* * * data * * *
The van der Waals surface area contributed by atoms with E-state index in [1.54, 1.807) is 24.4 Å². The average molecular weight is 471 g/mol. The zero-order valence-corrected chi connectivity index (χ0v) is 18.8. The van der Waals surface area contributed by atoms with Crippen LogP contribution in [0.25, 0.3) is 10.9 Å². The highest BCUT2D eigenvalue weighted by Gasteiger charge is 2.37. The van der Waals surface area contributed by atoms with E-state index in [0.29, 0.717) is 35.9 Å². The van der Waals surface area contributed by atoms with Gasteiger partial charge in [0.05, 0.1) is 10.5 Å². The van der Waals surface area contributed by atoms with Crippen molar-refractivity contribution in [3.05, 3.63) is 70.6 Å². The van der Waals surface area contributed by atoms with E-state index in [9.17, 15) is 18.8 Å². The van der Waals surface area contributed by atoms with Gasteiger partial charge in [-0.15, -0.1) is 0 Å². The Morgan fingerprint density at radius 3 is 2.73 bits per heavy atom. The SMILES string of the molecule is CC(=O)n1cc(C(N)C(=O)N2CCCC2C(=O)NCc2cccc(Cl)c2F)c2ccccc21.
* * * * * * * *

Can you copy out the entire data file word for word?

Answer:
The van der Waals surface area contributed by atoms with E-state index in [1.54, 1.807) is 24.4 Å². The average molecular weight is 471 g/mol. The zero-order valence-corrected chi connectivity index (χ0v) is 18.8. The van der Waals surface area contributed by atoms with Crippen LogP contribution in [0.25, 0.3) is 10.9 Å². The highest BCUT2D eigenvalue weighted by Gasteiger charge is 2.37. The van der Waals surface area contributed by atoms with E-state index in [0.29, 0.717) is 35.9 Å². The van der Waals surface area contributed by atoms with Gasteiger partial charge in [0.05, 0.1) is 10.5 Å². The van der Waals surface area contributed by atoms with Crippen molar-refractivity contribution in [3.05, 3.63) is 70.6 Å². The van der Waals surface area contributed by atoms with E-state index in [9.17, 15) is 18.8 Å². The van der Waals surface area contributed by atoms with Gasteiger partial charge in [-0.15, -0.1) is 0 Å². The Morgan fingerprint density at radius 3 is 2.73 bits per heavy atom. The SMILES string of the molecule is CC(=O)n1cc(C(N)C(=O)N2CCCC2C(=O)NCc2cccc(Cl)c2F)c2ccccc21.